West Stockbridge — Bad roads and mega potholes, overgrown and dead trees, numerous water issues and waftings of septic scents.
For residents of Mill Pond Trailer Park, located off Route 41 north of the village’s downtown, this is just the way it has always been. There are occasional quick and cheap fixes, but over the decades, these have been rare, and according to a 2015 engineer’s report, the park has deteriorated to the point of system failures.
But now the owners, Gennari’s Mill Pond Trailer Park Inc., want to raise rent here for each of the park’s 35 mobile home lots, saying they need to make a profit. The tenants say they’re willing to pay more, but only after the deferred maintenance is all caught up.
So when Gennari’s went to the town’s Rent Control Board (RCB) last summer to ask for a monthly rate hike — from $241 to $325 per month –– the tenants’ association put up a fight.
“We should not be paying up front,” says Evie Kerswell, the tenant who is spearheading this battle on behalf of the park’s residents, people who she says feel habitually downtrodden and are “afraid to speak up” in a small town where the Gennari family goes way back, owns a number of businesses and knows everyone at Town Hall. Kerswell said ownership of the park has spanned three Gennari generations since it opened in the 1950s to accommodate MassPike workers.
“No one complained because it was reasonable rent and things were fixed as things came up,” Kerswell said, pointing out that the park is the only affordable housing in town. “But now they want all this money for no work.”
Kerswell hops in my car and we drive around the park, home to 72 people including babies, toddlers and elderly on fixed incomes. “We’re on the good road,” she says, as I dodge potholes and even run over the edge of someone’s lawn to make it through. Kerswell shows me how that particular lawn is eroding because everyone keeps driving on it. It’s raining, making everything worse.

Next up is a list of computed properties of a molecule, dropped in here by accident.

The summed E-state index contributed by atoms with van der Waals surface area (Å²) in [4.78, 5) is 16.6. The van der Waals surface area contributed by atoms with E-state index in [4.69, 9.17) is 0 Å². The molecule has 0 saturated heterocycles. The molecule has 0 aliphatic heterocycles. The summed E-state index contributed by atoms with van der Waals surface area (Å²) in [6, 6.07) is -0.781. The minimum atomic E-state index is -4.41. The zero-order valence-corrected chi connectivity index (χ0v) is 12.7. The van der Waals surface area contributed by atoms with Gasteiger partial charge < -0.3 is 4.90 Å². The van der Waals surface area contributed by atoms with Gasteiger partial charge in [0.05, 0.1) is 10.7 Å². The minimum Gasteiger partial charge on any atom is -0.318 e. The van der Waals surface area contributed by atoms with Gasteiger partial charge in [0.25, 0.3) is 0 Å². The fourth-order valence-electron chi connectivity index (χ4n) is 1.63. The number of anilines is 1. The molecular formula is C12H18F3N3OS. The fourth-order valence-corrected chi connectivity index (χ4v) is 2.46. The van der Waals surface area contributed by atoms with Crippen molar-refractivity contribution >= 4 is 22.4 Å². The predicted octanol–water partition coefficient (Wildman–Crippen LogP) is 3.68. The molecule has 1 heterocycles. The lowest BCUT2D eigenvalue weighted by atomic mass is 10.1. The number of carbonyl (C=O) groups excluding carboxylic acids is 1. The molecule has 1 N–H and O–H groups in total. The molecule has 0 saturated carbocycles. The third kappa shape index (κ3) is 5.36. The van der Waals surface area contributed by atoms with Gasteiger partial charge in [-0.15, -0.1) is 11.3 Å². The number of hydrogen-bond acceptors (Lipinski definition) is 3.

She explains that the tenants here do not own any land, just their mobile homes, and that these deteriorating conditions not only pose dangers, but have also harmed the resale value of their homes.
Kerswell, 53, is a mother of two who works full time for an accounting and payroll firm in Great Barrington and takes extra classes in the evening to get certified as a tax preparer. She’s lived in the park for about 12 years. She spends her spare bits of free time analyzing the Gennari company bank statements and other documents so she can continue to crusade against what she says is “predatory” behavior by the owners, and make the tenants’ case to the RCB, established in 2013 to keep rents fair for both owner and tenant.
The RCB bylaws were set up by the Attorney General’s Office, and stipulate that the park owners can only make a profit of 5.25 percent of the assessed value of the land, which in this case is 14 acres at $170,500. The trailers, however, sit on one-quarter of that land, a $43,000 slice of it, and the tenant’s association says that costs passed on to them through rent should reflect that.
That goes for property taxes, too, Kerswell says. The tenants say $8,000 per year for 14 acres should also be reduced to one-quarter of the amount.
Park manager Liza Gennari says this isn’t how things work. “If I walk into a supermarket and I only shop in the fruits and veggies section should I only be paying the margin on those?”
Kerswell says the two are not comparable. And there are a few other expenses that she says should not be passed on to tenants. The first two RCB hearings did result in some of those being pulled from what Gennari’s says are operating expenses.
“It’s like a poker game,” said RCB chair Curt Wilton. “We’re having to ask our attorney what is an allowable expense.”